Morgan Freeman

Despite these reservations, I find much to enjoy in the film: the three central characters of Frankie, Eddie and Maggie are all so likable, and so well played by their respective actors, that I find myself completely on their side and cheering every victory for Maggie, even though I'm not a sports fan.  It's great to see Eastwood and Freeman working together again twelve years after THE UNFORGIVEN, and they immediately have a humorous macho chemistry; thankfully, Freeman is given a much meatier role here, (he won a best supporting actor award for it) and is wonderful in the scene when he recounts for Maggie the fight that lost his sight in one of his eyes, accepting his fate without regret.  But the film's central relationship is between Maggie and Frankie, and while I think perhaps there is a little too obvious symmetry in their lives (he has an estranged daughter that returns his letters unopened, she still misses her father who died when she was a child), they have such a natural and winning chemistry together, the aging tough guy and the feisty tom girl, that it's impossible for me not to be moved by it.  Swank, who won her second best actress award (her first was for 1999's BOYS DON'T CRY) meets the first criteria for the role by making for a believable boxer (she clearly trained hard for the film), but beyond that, she makes Maggie a sweet, good natured but determined character, who eventually gets Frankie to train her through sheer force of will. Swank is also very good after Maggie is paralyzed, accepting her fate the same way that Eddie did, with no regrets; she even underplays the moment when she first asks Frankie to end her life, talking in a forceful but quiet tone, knowing full well what she's asking. At first, Eastwood seems to be playing yet another of his standard tough guy roles, full of crankiness and glaring.  But as he gets closer to Maggie, he shows a genuinely tender side of himself, and he even cries as he admits to his priest (Brian O'Byrne) that he's considering giving in to Maggie's suicidal wishes.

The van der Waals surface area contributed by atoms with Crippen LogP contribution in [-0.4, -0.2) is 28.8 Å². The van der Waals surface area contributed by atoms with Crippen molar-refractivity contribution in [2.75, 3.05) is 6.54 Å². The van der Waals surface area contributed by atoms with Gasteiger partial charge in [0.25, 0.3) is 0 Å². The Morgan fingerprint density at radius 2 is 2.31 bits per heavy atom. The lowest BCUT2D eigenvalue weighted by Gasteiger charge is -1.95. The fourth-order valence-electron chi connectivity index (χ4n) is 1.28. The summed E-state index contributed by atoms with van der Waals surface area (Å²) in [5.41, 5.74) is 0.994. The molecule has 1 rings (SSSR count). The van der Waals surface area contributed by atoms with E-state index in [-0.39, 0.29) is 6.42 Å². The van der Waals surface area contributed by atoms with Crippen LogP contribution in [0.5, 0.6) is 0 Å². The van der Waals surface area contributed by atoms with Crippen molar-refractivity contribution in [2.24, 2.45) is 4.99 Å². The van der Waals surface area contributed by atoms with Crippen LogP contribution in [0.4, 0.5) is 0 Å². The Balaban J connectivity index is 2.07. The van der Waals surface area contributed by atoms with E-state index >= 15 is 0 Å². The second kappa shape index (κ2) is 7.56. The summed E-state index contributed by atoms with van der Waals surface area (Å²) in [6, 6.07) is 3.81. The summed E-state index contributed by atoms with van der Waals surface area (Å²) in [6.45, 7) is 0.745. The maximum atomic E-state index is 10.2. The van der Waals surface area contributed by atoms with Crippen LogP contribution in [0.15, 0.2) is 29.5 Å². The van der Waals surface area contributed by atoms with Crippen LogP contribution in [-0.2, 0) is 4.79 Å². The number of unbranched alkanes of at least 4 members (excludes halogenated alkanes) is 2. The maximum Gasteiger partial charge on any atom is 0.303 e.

Now, as to the final scenes in which Frankie kills Maggie, they sparked much controversy, with conservative commentators like Rush Limbaugh and Michael Medvid claiming that they were essentially endorsing the idea of euthanasia; oddly enough, these arguments were launched as "liberal Hollywood does it again" despite Eastwood's conservative views. In any event,  however one feels about that issue, I think it's unfair to characterize the film as propaganda, seeing as how Maggie is not even paralyzed until ninety minutes into the film, and even then, she only first asks Frankie to kill her twenty minutes after that.  Maggie's handicap and suffering is really just one part of the whole film.  That said, the film clearly sees Frankie's actions as an act of mercy, and he and Maggie share a tender moment in which he finally tells her what the nickname he gave her means ("Mo Chuisle", gaelic for "my darling, and my blood"), and kisses her on the cheek before giving her a lethal injection.  Personally, I find the scene moving and well acted (even if it's absurdly implausible; there's no way that Frankie could get away with that in a hospital), and I can understand both of the characters motivations, even if I don't necessary agree with them. Therefore, I think it's an ending that is true to the characters and the world they live in, and I have no problem with it.


Despite my mostly positive feelings about the film, I don't think it was the best of the year, not when better films like THE HOTEL RHWANDA, THE INCREDIBLES and my favorite, THE ETERNAL SUNSHINE OF THE SPOTLESS MIND, were all released.  But, MILLION DOLLAR BABY is  a good pick, mainly thanks to the excellent interplay between the leads.